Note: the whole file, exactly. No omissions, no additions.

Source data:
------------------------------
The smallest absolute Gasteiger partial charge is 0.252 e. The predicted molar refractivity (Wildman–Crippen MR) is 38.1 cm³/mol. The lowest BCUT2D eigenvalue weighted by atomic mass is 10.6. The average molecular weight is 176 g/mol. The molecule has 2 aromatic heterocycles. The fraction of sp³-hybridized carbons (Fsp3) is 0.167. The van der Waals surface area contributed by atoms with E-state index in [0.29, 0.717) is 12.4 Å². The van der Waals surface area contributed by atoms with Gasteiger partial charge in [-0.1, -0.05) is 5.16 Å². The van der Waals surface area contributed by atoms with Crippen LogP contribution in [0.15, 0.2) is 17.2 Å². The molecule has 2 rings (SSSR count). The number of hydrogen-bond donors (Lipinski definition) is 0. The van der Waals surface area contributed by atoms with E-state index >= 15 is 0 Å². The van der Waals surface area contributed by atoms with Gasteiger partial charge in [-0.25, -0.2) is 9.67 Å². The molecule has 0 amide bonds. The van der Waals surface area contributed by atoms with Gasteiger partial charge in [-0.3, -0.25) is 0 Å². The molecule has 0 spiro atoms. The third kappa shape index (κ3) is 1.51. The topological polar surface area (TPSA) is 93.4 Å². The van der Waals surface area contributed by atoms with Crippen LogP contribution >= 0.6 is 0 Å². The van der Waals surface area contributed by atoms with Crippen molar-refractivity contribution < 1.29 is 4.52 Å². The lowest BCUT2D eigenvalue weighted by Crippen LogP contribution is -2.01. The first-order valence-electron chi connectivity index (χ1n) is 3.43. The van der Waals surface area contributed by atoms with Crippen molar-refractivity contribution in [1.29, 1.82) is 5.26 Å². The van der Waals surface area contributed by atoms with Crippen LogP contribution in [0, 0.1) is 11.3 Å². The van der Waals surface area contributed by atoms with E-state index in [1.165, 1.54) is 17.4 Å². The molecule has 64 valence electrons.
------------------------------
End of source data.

The smallest absolute Gasteiger partial charge is 0.252 e. The predicted molar refractivity (Wildman–Crippen MR) is 38.1 cm³/mol. The lowest BCUT2D eigenvalue weighted by atomic mass is 10.6. The average molecular weight is 176 g/mol. The molecule has 2 aromatic heterocycles. The fraction of sp³-hybridized carbons (Fsp3) is 0.167. The van der Waals surface area contributed by atoms with E-state index in [0.29, 0.717) is 12.4 Å². The van der Waals surface area contributed by atoms with Gasteiger partial charge in [-0.1, -0.05) is 5.16 Å². The van der Waals surface area contributed by atoms with Crippen LogP contribution in [0.15, 0.2) is 17.2 Å². The molecule has 2 rings (SSSR count). The number of hydrogen-bond donors (Lipinski definition) is 0. The van der Waals surface area contributed by atoms with E-state index >= 15 is 0 Å². The van der Waals surface area contributed by atoms with Gasteiger partial charge in [-0.25, -0.2) is 9.67 Å². The molecule has 0 amide bonds. The van der Waals surface area contributed by atoms with Gasteiger partial charge in [-0.3, -0.25) is 0 Å². The molecule has 0 spiro atoms. The third kappa shape index (κ3) is 1.51. The topological polar surface area (TPSA) is 93.4 Å². The van der Waals surface area contributed by atoms with Crippen LogP contribution >= 0.6 is 0 Å². The van der Waals surface area contributed by atoms with Crippen molar-refractivity contribution < 1.29 is 4.52 Å². The lowest BCUT2D eigenvalue weighted by Crippen LogP contribution is -2.01. The first-order valence-electron chi connectivity index (χ1n) is 3.43. The van der Waals surface area contributed by atoms with Crippen molar-refractivity contribution in [1.29, 1.82) is 5.26 Å². The van der Waals surface area contributed by atoms with Crippen LogP contribution in [0, 0.1) is 11.3 Å². The van der Waals surface area contributed by atoms with E-state index in [1.165, 1.54) is 17.4 Å². The molecule has 64 valence electrons.